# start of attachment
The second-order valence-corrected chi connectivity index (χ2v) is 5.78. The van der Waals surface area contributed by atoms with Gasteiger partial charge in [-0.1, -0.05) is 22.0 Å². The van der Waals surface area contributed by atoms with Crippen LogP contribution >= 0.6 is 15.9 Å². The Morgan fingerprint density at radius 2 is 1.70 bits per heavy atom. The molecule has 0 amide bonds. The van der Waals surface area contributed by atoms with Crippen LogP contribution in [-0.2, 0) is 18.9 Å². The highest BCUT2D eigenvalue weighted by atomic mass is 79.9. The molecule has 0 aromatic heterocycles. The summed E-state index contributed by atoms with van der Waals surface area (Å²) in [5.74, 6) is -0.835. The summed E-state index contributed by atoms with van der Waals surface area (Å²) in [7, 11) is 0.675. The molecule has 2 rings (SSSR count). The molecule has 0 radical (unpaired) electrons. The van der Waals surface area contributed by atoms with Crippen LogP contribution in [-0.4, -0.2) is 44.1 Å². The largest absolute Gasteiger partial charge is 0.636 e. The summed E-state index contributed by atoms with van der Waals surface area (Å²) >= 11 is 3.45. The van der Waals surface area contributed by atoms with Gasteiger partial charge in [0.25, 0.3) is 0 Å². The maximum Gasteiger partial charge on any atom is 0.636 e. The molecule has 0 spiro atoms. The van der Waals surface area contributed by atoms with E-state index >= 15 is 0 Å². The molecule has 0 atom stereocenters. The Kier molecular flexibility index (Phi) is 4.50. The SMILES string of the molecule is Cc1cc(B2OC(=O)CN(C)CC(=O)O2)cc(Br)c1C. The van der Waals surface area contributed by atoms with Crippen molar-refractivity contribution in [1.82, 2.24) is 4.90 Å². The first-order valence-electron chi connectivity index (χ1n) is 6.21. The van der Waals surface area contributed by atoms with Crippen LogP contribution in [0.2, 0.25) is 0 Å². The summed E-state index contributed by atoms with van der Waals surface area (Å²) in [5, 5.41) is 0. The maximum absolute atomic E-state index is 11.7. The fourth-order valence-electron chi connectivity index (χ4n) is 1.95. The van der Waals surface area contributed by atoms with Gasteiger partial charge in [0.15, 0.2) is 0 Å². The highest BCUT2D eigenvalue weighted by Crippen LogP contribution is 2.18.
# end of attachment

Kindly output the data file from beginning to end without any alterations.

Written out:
The second-order valence-corrected chi connectivity index (χ2v) is 5.78. The van der Waals surface area contributed by atoms with Gasteiger partial charge in [-0.1, -0.05) is 22.0 Å². The van der Waals surface area contributed by atoms with Crippen LogP contribution >= 0.6 is 15.9 Å². The Morgan fingerprint density at radius 2 is 1.70 bits per heavy atom. The molecule has 0 amide bonds. The van der Waals surface area contributed by atoms with Crippen LogP contribution in [-0.2, 0) is 18.9 Å². The highest BCUT2D eigenvalue weighted by atomic mass is 79.9. The molecule has 0 aromatic heterocycles. The summed E-state index contributed by atoms with van der Waals surface area (Å²) in [5.74, 6) is -0.835. The summed E-state index contributed by atoms with van der Waals surface area (Å²) in [7, 11) is 0.675. The molecule has 2 rings (SSSR count). The molecule has 0 radical (unpaired) electrons. The van der Waals surface area contributed by atoms with Crippen LogP contribution in [-0.4, -0.2) is 44.1 Å². The largest absolute Gasteiger partial charge is 0.636 e. The summed E-state index contributed by atoms with van der Waals surface area (Å²) >= 11 is 3.45. The van der Waals surface area contributed by atoms with Gasteiger partial charge in [0.25, 0.3) is 0 Å². The maximum Gasteiger partial charge on any atom is 0.636 e. The molecule has 0 spiro atoms. The van der Waals surface area contributed by atoms with E-state index >= 15 is 0 Å². The molecule has 0 atom stereocenters. The Kier molecular flexibility index (Phi) is 4.50. The SMILES string of the molecule is Cc1cc(B2OC(=O)CN(C)CC(=O)O2)cc(Br)c1C. The van der Waals surface area contributed by atoms with Crippen molar-refractivity contribution in [1.82, 2.24) is 4.90 Å². The first-order valence-electron chi connectivity index (χ1n) is 6.21. The van der Waals surface area contributed by atoms with Crippen LogP contribution in [0.2, 0.25) is 0 Å². The summed E-state index contributed by atoms with van der Waals surface area (Å²) in [5, 5.41) is 0. The maximum absolute atomic E-state index is 11.7. The fourth-order valence-electron chi connectivity index (χ4n) is 1.95. The van der Waals surface area contributed by atoms with Gasteiger partial charge in [0.15, 0.2) is 0 Å². The highest BCUT2D eigenvalue weighted by Crippen LogP contribution is 2.18.